For more than a decade, an Eyre Peninsula primary school has led the way for students to becoming intertwined with the land and learning how to grow their own food.
This long-term dedication helped Ungarra Primary School win the Credit Union SA Excellence and Equity in Education honour at the Public Education Awards.
Principal Rory Hunt inherited the kitchen garden which involves farm plots and a cooking program, after years of hard work from school leaders, including Gardening school support officer Sue Liddicoat and Kitchen Program SSO Lisa Fitzgerald.
"To have this hard work recognised with the award is really amazing. They have put so much into life- skills learning for the students and I am so thrilled to have it recognised," Mr Hunt said.
"Even the finalist nomination was a huge honour for us."
As part of the award win, the school took home $10,000 to put toward professional development and will send the SSO's to the Food Ladder symposium in Sydney next year, as well as purchase a commercial dishwasher for the kitchen.
"We want to focus on the program with the professional development funding. This program is our strength so we want to keep improving it - it is a hallmark of the school," Mr Hunt said.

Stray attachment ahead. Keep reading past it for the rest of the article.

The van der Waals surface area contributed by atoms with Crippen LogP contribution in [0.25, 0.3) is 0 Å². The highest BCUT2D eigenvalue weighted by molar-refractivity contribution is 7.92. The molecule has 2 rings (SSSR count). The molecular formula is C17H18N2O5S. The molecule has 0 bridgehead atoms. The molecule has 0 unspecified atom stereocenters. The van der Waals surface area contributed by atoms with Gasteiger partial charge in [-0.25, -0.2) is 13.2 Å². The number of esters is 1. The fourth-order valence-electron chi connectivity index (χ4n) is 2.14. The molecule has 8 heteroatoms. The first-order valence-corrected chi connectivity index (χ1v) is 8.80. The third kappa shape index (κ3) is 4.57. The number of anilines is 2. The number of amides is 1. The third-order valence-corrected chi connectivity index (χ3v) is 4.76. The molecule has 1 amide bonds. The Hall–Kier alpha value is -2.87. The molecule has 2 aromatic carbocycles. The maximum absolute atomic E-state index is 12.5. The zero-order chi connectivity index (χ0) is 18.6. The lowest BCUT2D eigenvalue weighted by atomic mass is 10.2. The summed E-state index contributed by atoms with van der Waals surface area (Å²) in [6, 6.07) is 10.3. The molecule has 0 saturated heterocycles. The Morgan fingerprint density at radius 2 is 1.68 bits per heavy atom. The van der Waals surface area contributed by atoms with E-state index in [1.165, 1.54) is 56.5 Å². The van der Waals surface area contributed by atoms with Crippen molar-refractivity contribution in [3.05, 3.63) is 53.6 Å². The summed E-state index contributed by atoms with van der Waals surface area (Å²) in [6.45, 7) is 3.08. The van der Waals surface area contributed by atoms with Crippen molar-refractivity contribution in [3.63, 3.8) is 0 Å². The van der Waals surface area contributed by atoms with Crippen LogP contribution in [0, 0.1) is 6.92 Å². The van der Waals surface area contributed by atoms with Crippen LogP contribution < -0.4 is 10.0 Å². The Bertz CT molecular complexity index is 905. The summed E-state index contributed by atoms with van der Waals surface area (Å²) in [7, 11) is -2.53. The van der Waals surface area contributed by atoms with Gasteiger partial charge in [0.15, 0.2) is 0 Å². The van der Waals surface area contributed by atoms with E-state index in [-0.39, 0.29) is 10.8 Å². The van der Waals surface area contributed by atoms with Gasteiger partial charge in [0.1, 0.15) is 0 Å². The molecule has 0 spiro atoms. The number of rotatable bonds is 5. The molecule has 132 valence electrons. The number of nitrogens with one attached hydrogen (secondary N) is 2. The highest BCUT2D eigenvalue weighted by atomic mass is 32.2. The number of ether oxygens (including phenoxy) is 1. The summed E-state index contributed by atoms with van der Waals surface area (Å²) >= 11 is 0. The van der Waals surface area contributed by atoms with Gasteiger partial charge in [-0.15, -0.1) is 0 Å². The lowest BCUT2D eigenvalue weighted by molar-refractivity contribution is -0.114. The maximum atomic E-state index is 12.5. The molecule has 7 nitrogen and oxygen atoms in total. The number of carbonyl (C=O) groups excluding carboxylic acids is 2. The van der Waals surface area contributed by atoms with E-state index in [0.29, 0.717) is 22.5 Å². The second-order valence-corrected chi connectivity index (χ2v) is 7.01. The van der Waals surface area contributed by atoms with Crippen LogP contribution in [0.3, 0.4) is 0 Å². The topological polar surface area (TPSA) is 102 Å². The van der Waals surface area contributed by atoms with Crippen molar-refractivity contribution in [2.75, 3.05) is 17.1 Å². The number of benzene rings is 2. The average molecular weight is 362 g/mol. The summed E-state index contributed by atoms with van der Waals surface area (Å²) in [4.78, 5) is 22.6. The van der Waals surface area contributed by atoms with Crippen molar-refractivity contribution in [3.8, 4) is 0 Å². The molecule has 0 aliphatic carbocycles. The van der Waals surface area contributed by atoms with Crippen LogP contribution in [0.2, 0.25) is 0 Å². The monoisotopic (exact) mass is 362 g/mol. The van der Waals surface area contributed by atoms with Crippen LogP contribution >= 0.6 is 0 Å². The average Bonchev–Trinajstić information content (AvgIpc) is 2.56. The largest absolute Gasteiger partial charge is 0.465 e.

Earlier this year, the school acquired a hydroponic greenhouse to add further value to the program.
The students grow vegetables year-round and help to supply the school kitchen with its leafy green needs.
"The students get involved with testing water levels and they are starting to grow food beyond leafy greens, such as tomatoes and zucchinis. It is starting to flourish and everything we grow is used in the kitchen program," Mr Hunt said.
As a part of the program, students also keep a journal about how the farm plots progress throughout the year.
They also undertake soil preparation and testing, and this year, had experience with seeding devices to sow small batches of crops.
"They have grown wheat, canola, flowers, strawberries and vegetables. It is their own little patch where they can grow something special," Mr Hunt said.
"Being in a farming community, the students love this program and it is easily transferrable for students who are living and breathing this at home but for the students which are not from farms, they are taking so much out of the program too."
Students have even played around with natural pesticides to keep their crops growing healthy.
"They are always learning and this is what is so amazing about this program," Mr Hunt said.
"Families are starting to grow their own gardens at home as a result of the program and sometimes I have to pinch myself when we have a shared lunch at school with the produce the students have grown themselves."